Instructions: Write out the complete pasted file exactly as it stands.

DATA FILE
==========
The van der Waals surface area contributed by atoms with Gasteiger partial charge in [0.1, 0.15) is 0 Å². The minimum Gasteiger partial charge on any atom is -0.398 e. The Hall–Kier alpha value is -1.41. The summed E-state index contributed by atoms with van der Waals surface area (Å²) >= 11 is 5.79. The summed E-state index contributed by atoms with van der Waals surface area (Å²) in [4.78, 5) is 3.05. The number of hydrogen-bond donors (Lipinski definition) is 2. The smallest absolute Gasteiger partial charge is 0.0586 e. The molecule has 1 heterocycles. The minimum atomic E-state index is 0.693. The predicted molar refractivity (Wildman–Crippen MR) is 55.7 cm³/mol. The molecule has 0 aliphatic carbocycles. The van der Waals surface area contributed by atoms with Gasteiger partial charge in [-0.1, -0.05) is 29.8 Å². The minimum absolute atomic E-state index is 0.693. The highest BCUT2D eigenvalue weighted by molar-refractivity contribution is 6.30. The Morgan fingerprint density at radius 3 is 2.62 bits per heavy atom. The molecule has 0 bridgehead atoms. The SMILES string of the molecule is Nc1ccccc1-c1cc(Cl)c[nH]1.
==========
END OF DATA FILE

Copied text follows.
The van der Waals surface area contributed by atoms with Gasteiger partial charge in [0.1, 0.15) is 0 Å². The minimum Gasteiger partial charge on any atom is -0.398 e. The Hall–Kier alpha value is -1.41. The summed E-state index contributed by atoms with van der Waals surface area (Å²) >= 11 is 5.79. The summed E-state index contributed by atoms with van der Waals surface area (Å²) in [4.78, 5) is 3.05. The number of hydrogen-bond donors (Lipinski definition) is 2. The smallest absolute Gasteiger partial charge is 0.0586 e. The molecule has 1 heterocycles. The minimum atomic E-state index is 0.693. The predicted molar refractivity (Wildman–Crippen MR) is 55.7 cm³/mol. The molecule has 0 aliphatic carbocycles. The van der Waals surface area contributed by atoms with Gasteiger partial charge in [-0.1, -0.05) is 29.8 Å². The minimum absolute atomic E-state index is 0.693. The highest BCUT2D eigenvalue weighted by molar-refractivity contribution is 6.30. The Morgan fingerprint density at radius 3 is 2.62 bits per heavy atom. The molecule has 0 bridgehead atoms. The SMILES string of the molecule is Nc1ccccc1-c1cc(Cl)c[nH]1.